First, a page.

“Portland's hands on fun!”
The Oregon Museum of Science and Industry (OMSI) is a scientific, educational, and cultural resource center dedicated to improving the public's understanding of science and technology. OMSI makes science exciting and relevant through exhibits, programs, and experiences that are presented in an entertaining and participatory fashion. Beginning in 1903, odd artifacts were displayed in hallways and alcoves in Portland City Hall arranged by Colonel L. L. Hawkins. When the collection was evicted in 1936, about 12,000 artifacts were stored throughout the city. On November 5, 1944, the Oregon Museum Foundation was founded with the mission of establishing an Oregon Museum of History, Science, and Industry. It displayed its first collection of natural history objects at the Portland Hotel. Subsequent small exhibits occurred around town to generate interest and donations. In 1949, a house at 908 NE Hassalo was donated to establish the museum. Within a year, the Pacific Northwest's first public planetarium opened in a dome on the front lawn. By 1955, OMSI's annual attendance had grown to 25,000. The need for expansion led to volunteers building a new site at Washington Park, completing the original goal of a hands-on museum. (That building is now occupied by the Portland Children's Museum.) This opened to the public on August 3, 1958, following a formal dedication by the governor on June 7. A planetarium was again included. The new building at the southwest corner of what was then Hoyt Park (now part of Washington Park) was located adjacent to the then-new site of the Portland Zoo (now the Oregon Zoo), which began a one-year phased move in the same month as the new OMSI opened. The two attractions remained neighbors, sharing a parking lot, until 1992. By the mid-1980s, 600,000 people per year were visiting the building, which was designed for only 100,000. Expansion at the Washington Park site was deemed infeasible, and in 1986 it was announced that the museum would move to a new location on the east bank of the Willamette River, where a much larger building would be constructed. Property that included the historic Station L power plant was donated by Portland General Electric, and building construction was paid for by a fundraising campaign. In 1992, OMSI opened at the new site, which continues to be the current location. The construction integrated the existing PGE turbine building and included the creation of a 330-seat OMNIMAX theater. The facility also includes a 200-seat planetarium with Digistar 3 technology. In 2004 the Turbine Hall was closed from September through November for renovations in which the Discovery Space and Technology Lab changed places and a new Inventors Ballroom was added. Also added were a small stage area for public exhibit demonstrations and a bridge connecting a new metal staircase with the mezzanine exhibits. The museum started planning for an expansion of the facility in 2006. In 2008, OMSI began finalizing the plans for the expansion, which was estimated to cost about $500 million and would double the size of the museum. They began working to secure the funds for the expansion the next year, but decided to hold off on the plans in 2010 after the poor economy had made it difficult to try and raise funds for the project. The OMNIMAX dome theater closed in September 2013 for conversion into a conventional flat-screen movie theater that is not IMAX but still has an extra-large screen, about four stories tall. Renamed the Empirical Theater, it reopened in December 2013.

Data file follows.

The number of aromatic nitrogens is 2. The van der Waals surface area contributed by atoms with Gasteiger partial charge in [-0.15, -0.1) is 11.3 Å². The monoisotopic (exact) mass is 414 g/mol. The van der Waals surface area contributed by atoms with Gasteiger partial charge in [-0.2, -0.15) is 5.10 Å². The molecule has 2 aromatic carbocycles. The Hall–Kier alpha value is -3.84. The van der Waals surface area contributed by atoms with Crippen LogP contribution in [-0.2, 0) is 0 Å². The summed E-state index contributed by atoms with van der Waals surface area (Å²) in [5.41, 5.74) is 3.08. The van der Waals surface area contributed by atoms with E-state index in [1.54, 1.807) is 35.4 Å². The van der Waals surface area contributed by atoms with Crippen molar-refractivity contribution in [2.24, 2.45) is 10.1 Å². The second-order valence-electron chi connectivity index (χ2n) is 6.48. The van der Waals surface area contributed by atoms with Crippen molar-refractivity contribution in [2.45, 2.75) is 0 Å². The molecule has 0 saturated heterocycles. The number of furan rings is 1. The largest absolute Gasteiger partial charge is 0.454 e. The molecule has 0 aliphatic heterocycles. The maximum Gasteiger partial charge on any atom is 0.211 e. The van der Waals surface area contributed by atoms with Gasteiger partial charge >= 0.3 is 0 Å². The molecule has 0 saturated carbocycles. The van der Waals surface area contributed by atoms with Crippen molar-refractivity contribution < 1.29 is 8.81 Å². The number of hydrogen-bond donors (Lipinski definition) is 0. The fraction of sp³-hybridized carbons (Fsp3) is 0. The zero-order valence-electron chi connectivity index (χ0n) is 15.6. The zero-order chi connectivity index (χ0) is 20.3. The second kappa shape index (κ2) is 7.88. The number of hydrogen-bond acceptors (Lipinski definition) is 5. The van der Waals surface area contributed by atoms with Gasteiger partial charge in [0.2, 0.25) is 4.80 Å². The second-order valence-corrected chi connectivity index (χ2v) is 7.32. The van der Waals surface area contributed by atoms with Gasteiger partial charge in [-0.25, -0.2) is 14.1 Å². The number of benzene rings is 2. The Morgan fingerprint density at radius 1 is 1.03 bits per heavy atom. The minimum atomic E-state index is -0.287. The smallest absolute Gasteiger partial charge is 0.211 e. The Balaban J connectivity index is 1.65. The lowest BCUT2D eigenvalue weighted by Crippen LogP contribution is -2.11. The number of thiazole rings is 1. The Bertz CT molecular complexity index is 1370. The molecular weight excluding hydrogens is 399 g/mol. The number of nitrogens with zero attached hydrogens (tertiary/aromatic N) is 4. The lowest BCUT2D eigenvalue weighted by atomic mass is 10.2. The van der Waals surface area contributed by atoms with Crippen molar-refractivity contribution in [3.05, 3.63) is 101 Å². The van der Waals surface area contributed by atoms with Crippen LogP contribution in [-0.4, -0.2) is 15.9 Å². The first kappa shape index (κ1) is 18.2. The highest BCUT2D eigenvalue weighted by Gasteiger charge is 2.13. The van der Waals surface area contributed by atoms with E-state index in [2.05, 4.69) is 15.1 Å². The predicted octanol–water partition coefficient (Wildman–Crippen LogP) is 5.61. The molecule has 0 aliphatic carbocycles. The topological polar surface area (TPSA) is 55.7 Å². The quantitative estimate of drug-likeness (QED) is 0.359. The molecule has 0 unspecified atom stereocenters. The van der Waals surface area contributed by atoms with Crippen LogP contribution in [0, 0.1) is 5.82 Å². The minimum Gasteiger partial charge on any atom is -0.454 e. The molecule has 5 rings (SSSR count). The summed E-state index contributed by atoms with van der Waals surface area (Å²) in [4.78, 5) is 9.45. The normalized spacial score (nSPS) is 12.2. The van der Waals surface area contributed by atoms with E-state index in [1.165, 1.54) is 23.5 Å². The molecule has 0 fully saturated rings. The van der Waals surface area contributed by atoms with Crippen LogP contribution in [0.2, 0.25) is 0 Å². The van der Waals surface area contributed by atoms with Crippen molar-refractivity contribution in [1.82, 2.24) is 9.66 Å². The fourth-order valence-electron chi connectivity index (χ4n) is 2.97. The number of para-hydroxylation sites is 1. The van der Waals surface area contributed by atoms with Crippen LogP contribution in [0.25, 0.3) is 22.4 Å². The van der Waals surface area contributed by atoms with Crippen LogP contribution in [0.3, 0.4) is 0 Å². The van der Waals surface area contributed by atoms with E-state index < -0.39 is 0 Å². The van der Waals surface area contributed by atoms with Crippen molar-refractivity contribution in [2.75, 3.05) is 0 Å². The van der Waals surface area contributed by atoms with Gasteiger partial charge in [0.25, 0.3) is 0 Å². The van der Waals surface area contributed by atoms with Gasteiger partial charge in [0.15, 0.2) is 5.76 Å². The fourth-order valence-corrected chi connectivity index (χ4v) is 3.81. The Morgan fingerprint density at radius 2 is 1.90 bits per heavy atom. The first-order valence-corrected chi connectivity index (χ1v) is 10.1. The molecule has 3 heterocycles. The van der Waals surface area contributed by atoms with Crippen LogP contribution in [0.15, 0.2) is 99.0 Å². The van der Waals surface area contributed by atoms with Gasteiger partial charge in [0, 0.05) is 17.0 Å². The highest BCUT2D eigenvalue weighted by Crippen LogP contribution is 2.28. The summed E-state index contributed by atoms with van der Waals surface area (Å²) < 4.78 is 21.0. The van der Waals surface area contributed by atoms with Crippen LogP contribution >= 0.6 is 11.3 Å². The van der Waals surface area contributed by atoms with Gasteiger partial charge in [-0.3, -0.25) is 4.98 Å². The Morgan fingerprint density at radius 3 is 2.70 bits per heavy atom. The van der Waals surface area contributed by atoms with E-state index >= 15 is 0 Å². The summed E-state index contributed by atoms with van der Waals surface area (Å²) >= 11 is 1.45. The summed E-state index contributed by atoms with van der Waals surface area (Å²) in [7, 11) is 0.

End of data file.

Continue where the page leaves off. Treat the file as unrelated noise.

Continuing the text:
OMSI is an incredible Science Museum for kids - with 5 huge halls of hands on activities, an incredible organic kitchen replete with brick oven pizza, an IMAX 3D cinema and rotating exhibits which our little family have thoroughly enjoyed. The highlights would have to be the recent Sherlock Holmes exhibit, Mummies of the world and Dinosaurs. All were incredible. The building sits on the edge of the river overlooking the city. Our kids absolutely love this place - and so do I.
So much cool stuff to see and do at this hands-on museum! The kids will get the most out of it, but it's truly a fun place for all ages. They have events geared toward adults sometimes called OMSI After Dark.
OMSI had been recommended to us for years and we finally made it! It was such a huge building and looked so impressive from the outside, I was anticipating the caliber of The Museum of Science and industry in Chicago. The kids had fun and learned, if I was local I’d probably become a member and enjoy my visits, but not worth the Trip to Portland
My husband and I took our 7 year old and 3 year old here. I am not sure who loved it more, them or us! This is a must do if you are in Portland. There are tons of hands on learning opportunities that teach young and old alike. This is a fabulous way to get kids interested in science and STEM based careers! We saw the Art of Brick exhibit which was phenomenal. If you need to choose between some of the more expensive museums in the area choose this one!
Great for our kids ages 8 and 12. We spent 2 hours there including a half hour planetarium show, but could have stayed longer if we had time. They have a sub tour we wanted to take which is another 1.5 hours. Go!
I loved OMSI when I went for a film and the GAME ON installation. It was an absolute blast. I had been there other time with children and it was fun for them mostly but this time it was fun for me! I played a connect four like game with robotic arms, and really just enjoyed the entire place.
Be the first to add a review to the Oregon Museum of Science and Industry.
Oregon Museum of Science and Industry
- Sun - Sat: 9:30 am - 7:00 pm
Problem with this listing? Let us know.
Credit Cards Accepted